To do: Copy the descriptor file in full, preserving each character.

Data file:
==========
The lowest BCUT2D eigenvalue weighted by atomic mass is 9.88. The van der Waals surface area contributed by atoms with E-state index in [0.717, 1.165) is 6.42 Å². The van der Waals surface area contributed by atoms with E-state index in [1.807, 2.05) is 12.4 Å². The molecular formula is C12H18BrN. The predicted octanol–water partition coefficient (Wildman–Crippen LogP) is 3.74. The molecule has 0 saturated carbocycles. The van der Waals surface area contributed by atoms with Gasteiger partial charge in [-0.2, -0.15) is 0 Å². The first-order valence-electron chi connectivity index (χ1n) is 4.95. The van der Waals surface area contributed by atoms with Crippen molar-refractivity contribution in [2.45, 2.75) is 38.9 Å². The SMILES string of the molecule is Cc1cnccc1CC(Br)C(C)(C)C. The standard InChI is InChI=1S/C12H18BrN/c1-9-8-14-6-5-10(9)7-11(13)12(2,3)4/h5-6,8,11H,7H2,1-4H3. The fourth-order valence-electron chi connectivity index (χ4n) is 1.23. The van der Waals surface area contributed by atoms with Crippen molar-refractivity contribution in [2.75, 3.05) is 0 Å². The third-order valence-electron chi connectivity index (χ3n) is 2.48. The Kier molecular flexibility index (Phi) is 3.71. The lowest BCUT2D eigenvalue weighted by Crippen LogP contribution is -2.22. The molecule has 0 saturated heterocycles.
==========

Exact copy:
The lowest BCUT2D eigenvalue weighted by atomic mass is 9.88. The van der Waals surface area contributed by atoms with E-state index in [0.717, 1.165) is 6.42 Å². The van der Waals surface area contributed by atoms with E-state index in [1.807, 2.05) is 12.4 Å². The molecular formula is C12H18BrN. The predicted octanol–water partition coefficient (Wildman–Crippen LogP) is 3.74. The molecule has 0 saturated carbocycles. The van der Waals surface area contributed by atoms with Gasteiger partial charge in [-0.2, -0.15) is 0 Å². The first-order valence-electron chi connectivity index (χ1n) is 4.95. The van der Waals surface area contributed by atoms with Crippen molar-refractivity contribution in [2.45, 2.75) is 38.9 Å². The SMILES string of the molecule is Cc1cnccc1CC(Br)C(C)(C)C. The standard InChI is InChI=1S/C12H18BrN/c1-9-8-14-6-5-10(9)7-11(13)12(2,3)4/h5-6,8,11H,7H2,1-4H3. The fourth-order valence-electron chi connectivity index (χ4n) is 1.23. The van der Waals surface area contributed by atoms with Crippen molar-refractivity contribution in [2.75, 3.05) is 0 Å². The third-order valence-electron chi connectivity index (χ3n) is 2.48. The Kier molecular flexibility index (Phi) is 3.71. The lowest BCUT2D eigenvalue weighted by Crippen LogP contribution is -2.22. The molecule has 0 saturated heterocycles.